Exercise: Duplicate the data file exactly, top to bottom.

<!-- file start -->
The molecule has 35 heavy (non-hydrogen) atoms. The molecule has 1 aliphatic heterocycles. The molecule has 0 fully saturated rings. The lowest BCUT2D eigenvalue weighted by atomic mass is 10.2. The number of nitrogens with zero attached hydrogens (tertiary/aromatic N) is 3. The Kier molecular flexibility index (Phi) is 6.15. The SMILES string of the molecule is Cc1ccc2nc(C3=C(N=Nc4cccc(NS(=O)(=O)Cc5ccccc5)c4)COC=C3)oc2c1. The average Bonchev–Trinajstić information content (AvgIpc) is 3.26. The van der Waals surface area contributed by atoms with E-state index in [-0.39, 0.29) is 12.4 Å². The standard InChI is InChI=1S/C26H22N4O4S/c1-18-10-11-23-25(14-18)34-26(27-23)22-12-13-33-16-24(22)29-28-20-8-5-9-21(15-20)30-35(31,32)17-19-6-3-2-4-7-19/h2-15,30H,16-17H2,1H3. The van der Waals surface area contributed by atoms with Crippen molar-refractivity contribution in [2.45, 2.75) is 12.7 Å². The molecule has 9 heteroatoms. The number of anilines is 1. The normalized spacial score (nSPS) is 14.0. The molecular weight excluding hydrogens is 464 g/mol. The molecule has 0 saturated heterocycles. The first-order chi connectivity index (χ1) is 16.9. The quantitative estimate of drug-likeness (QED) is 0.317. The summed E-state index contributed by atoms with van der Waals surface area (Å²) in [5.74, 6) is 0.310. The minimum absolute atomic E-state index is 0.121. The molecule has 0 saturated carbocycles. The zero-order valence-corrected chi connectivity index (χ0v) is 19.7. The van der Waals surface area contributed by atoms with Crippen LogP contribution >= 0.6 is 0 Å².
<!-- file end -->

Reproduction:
The molecule has 35 heavy (non-hydrogen) atoms. The molecule has 1 aliphatic heterocycles. The molecule has 0 fully saturated rings. The lowest BCUT2D eigenvalue weighted by atomic mass is 10.2. The number of nitrogens with zero attached hydrogens (tertiary/aromatic N) is 3. The Kier molecular flexibility index (Phi) is 6.15. The SMILES string of the molecule is Cc1ccc2nc(C3=C(N=Nc4cccc(NS(=O)(=O)Cc5ccccc5)c4)COC=C3)oc2c1. The average Bonchev–Trinajstić information content (AvgIpc) is 3.26. The van der Waals surface area contributed by atoms with E-state index in [-0.39, 0.29) is 12.4 Å². The standard InChI is InChI=1S/C26H22N4O4S/c1-18-10-11-23-25(14-18)34-26(27-23)22-12-13-33-16-24(22)29-28-20-8-5-9-21(15-20)30-35(31,32)17-19-6-3-2-4-7-19/h2-15,30H,16-17H2,1H3. The van der Waals surface area contributed by atoms with Crippen molar-refractivity contribution in [2.45, 2.75) is 12.7 Å². The molecule has 9 heteroatoms. The number of anilines is 1. The normalized spacial score (nSPS) is 14.0. The molecular weight excluding hydrogens is 464 g/mol. The molecule has 0 saturated heterocycles. The first-order chi connectivity index (χ1) is 16.9. The quantitative estimate of drug-likeness (QED) is 0.317. The summed E-state index contributed by atoms with van der Waals surface area (Å²) in [5.74, 6) is 0.310. The minimum absolute atomic E-state index is 0.121. The molecule has 0 saturated carbocycles. The zero-order valence-corrected chi connectivity index (χ0v) is 19.7. The van der Waals surface area contributed by atoms with Crippen LogP contribution >= 0.6 is 0 Å².